Rocky Flats Environmental Technology Site (Site) is located on the Colorado Piedmont east of the Front Range between Boulder and Golden. At an elevation of approximately 6,000 feet, the Site contains a unique ecotonal mixture of mountain and prairie plant species, resulting from the topography and close proximity to the mountain front. The Buffer Zone surrounding the Industrial Area is one of the largest remaining undeveloped areas of its kind along the Colorado Piedmont. A number of plant communities at the Site have been identified as increasingly rare and unique by Site ecologists and the Colorado Natural Heritage Program (CNHP). These include the xeric tallgrass prairie, tall upland shrubland, wetlands, and Great Plains riparian woodland communities. Many of these communities support populations of increasingly rare animals as well, including the Preble's meadow jumping mouse, grasshopper sparrow, loggerhead shrike, Merriam's shrew, black crowned night heron, and Hops blue and Argos skipper butterflies. One of the more interesting and important plant communities at the Site is the tall upland shrubland community. It has been generally overlooked by previous Site ecological studies, probably due to its relatively small size; only 34 acres total. Although mentioned in a plant community ordination study conducted by Clark et al. and also in the Site baseline ecological study, few data were available on this plant community before the present study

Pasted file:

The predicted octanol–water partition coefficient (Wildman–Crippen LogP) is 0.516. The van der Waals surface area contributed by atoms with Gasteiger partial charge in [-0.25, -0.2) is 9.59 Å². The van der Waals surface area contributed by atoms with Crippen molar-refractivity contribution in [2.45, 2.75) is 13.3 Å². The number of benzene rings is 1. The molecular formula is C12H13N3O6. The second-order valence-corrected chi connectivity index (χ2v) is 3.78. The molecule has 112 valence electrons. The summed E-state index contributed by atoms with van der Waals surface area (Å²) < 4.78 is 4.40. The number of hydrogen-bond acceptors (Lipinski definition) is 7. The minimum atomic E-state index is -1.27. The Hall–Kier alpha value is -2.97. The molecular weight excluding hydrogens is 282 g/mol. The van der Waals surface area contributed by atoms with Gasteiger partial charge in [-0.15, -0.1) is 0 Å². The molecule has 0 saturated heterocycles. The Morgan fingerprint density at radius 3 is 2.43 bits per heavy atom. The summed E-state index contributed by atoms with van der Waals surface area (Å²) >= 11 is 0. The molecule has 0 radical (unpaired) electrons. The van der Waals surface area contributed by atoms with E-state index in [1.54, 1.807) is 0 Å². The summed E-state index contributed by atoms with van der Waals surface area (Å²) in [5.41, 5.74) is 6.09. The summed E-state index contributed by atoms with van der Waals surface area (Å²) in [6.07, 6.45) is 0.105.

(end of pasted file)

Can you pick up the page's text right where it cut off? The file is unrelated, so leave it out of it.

3. Biodiversity assessment at Department of Atomic Energy (DAE) campus, Kalpakkam

    International Nuclear Information System (INIS)

    Jahir Hussain, K.; Satpathy, K.K.; Prasad, M.V.R.; Ramesh, T.; Selvanayagam, M.